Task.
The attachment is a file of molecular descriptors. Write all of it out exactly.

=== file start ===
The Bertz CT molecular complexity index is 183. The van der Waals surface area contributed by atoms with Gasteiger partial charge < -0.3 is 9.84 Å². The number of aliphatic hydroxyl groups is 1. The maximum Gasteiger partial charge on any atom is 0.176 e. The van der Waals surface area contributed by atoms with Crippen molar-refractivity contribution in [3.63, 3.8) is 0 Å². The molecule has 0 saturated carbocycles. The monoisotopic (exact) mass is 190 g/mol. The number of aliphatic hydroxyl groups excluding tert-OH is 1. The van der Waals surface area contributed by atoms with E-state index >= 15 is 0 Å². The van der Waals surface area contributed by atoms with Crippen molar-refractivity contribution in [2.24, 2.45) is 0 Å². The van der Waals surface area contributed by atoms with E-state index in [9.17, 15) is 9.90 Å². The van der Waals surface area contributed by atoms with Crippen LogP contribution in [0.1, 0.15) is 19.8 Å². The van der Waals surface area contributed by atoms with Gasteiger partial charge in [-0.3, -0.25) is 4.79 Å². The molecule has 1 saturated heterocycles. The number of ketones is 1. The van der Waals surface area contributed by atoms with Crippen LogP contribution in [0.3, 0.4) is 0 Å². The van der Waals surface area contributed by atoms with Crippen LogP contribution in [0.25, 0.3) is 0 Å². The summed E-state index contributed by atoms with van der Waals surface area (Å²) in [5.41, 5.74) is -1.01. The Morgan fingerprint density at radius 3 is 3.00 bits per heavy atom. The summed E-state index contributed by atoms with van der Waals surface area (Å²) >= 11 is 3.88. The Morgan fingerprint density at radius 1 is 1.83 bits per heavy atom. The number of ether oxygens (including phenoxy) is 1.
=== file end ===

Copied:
The Bertz CT molecular complexity index is 183. The van der Waals surface area contributed by atoms with Gasteiger partial charge < -0.3 is 9.84 Å². The number of aliphatic hydroxyl groups is 1. The maximum Gasteiger partial charge on any atom is 0.176 e. The van der Waals surface area contributed by atoms with Crippen molar-refractivity contribution in [3.63, 3.8) is 0 Å². The molecule has 0 saturated carbocycles. The monoisotopic (exact) mass is 190 g/mol. The number of aliphatic hydroxyl groups excluding tert-OH is 1. The van der Waals surface area contributed by atoms with E-state index >= 15 is 0 Å². The van der Waals surface area contributed by atoms with Crippen molar-refractivity contribution in [2.24, 2.45) is 0 Å². The van der Waals surface area contributed by atoms with E-state index in [9.17, 15) is 9.90 Å². The van der Waals surface area contributed by atoms with Crippen LogP contribution in [0.1, 0.15) is 19.8 Å². The van der Waals surface area contributed by atoms with Gasteiger partial charge in [-0.3, -0.25) is 4.79 Å². The molecule has 1 saturated heterocycles. The number of ketones is 1. The van der Waals surface area contributed by atoms with Crippen LogP contribution in [0.3, 0.4) is 0 Å². The van der Waals surface area contributed by atoms with Crippen LogP contribution in [0.25, 0.3) is 0 Å². The summed E-state index contributed by atoms with van der Waals surface area (Å²) in [5.41, 5.74) is -1.01. The Morgan fingerprint density at radius 3 is 3.00 bits per heavy atom. The summed E-state index contributed by atoms with van der Waals surface area (Å²) >= 11 is 3.88. The Morgan fingerprint density at radius 1 is 1.83 bits per heavy atom. The number of ether oxygens (including phenoxy) is 1.